6. While acknowledging members' concern, the Director-General of Industry (DGI) advised that amidst the economic downturn, it was understandable that lending institutions would tend to be more cautious in approving loan applications to reduce risk. Thus, applicants in sectors with a better prospect for revival and who could provide evidence to substantiate their repaying ability, such as those in the manufacturing sector, would have an advantage over their counterparts in other sectors, including the wholesale and retail sector, in obtaining loans from lending institutions. On the suggestion of increasing the Government's risk sharing ratio of SFS, DGI stressed that this had to be considered carefully to avoid abuse. While agreeing that SFS applications should be assessed prudently as these involved public money, Dr LUI Ming-wah remained of the view that the establishment of a development bank was the most effective way to mobilize government funds to meet the business needs of enterprises.
7. Mr CHEUNG Man-kwong opined that apart from lending institutions, the Administration should consider entrusting part of SFS to venture capital firms in the private sector as was the case with the Applied Research Fund (ARF). This would ensure that SFS applications would be assessed on the basis of track record and business prospects rather than the availability of collateral. In reply, DGI considered a direct comparison between ARF and SFS inappropriate as the former was only confined to technology-based companies while the latter was open to a wide range of trades. It would not be possible to have Fund Managers capable of assessing the different development potential of all these trades. Furthermore, the relevant administrative costs would be very substantial in view of the quantity and complexity of applications involved. As regards the allegation that some lending institutions were using SFS to offset other loans accrued from the beneficiaries, DGI said that it would be difficult to substantiate such a claim, in particular for those who used properties as security for loans and in any case might face a cut in their credit line as a result of the fall in property prices. Moreover, as beneficiaries usually had different loan accounts, virement of fund among these accounts might be mistaken for the purpose of offsetting loans by using SFS funding.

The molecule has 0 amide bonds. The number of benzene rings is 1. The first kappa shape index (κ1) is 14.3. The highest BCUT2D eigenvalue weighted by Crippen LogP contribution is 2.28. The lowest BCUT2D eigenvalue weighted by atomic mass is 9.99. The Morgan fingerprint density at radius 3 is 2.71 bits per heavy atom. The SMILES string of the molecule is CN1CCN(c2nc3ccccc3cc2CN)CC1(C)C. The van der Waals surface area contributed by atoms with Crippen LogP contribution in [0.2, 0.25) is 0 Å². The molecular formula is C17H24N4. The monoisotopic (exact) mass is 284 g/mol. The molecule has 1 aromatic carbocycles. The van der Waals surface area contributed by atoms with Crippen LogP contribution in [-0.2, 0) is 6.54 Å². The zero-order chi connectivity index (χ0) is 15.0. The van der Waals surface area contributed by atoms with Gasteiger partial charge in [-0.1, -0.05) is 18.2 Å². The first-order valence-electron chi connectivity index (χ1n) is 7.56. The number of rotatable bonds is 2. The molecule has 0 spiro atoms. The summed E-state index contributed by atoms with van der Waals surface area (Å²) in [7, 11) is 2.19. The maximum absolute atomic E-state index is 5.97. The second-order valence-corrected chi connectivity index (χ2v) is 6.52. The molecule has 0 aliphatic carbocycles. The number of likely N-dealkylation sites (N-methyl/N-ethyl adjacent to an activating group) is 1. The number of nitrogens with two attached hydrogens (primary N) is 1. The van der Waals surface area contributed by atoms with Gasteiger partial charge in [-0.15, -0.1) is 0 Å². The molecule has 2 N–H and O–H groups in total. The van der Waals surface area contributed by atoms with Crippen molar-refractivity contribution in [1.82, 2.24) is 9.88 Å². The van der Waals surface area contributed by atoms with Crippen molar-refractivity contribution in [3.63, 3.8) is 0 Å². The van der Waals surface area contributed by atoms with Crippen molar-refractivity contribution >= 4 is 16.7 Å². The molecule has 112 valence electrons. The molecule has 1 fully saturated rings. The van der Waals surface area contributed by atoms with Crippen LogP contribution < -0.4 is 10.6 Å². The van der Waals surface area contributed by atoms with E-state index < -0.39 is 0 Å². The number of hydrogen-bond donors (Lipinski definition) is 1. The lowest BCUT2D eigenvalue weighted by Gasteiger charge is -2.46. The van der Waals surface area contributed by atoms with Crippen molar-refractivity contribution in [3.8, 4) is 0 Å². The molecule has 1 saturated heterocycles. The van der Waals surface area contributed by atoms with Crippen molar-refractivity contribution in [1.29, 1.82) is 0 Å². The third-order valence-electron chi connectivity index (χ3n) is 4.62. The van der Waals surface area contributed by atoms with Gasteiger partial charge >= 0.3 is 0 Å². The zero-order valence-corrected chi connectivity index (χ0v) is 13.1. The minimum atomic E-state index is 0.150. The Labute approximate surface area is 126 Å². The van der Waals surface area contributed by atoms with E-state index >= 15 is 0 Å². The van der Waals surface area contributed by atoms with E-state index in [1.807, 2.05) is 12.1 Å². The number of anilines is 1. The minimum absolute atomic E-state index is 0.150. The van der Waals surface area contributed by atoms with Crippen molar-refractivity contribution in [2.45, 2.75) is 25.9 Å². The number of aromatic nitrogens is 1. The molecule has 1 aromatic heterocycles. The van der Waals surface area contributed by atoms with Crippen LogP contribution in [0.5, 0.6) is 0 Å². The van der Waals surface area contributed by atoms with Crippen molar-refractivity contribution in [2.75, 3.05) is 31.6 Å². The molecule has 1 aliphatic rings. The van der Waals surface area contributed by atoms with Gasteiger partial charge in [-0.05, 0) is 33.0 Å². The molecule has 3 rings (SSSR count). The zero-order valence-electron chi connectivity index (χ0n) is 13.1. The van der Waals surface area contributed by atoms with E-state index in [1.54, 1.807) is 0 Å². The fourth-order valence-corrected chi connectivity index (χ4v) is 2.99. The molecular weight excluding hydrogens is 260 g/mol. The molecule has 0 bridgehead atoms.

8. As regards details of the review on SFS, DGI explained that this would be conducted in early 1999. The aim of the review was to assess whether SFS had met its objective of assisting SMEs to obtain financing, and whether and how improvements should be made. In the meantime, the Administration was conducting an opinion survey to collect views from the financial sector, various commercial chambers and organizations as well as SME practitioners. Taken into account the findings of the survey, a final report on the review was expected to be ready in mid-February 1999. Members however urged the Administration to include in the survey analysis of all the applications received by the banks, and not only those subsequently referred to the Government.
V Trade Marks Bill
(LC Paper No. CB(1) 605/98-99(02))
9. At the invitation of the Chairman, the Director of Intellectual Property (DIP) briefed members on the information paper setting out the main provisions of the draft Trade Marks Bill. The Deputy Secretary for Trade and Industry supplemented that in addition to seeking members' views, the Administration would consult the professional organizations on a revised draft Trade Marks Bill in December 1998. Subject to the outcome of the consultation, the Administration planned to introduce the finalized Trade Marks Bill into the Legislative Council within the current legislative year.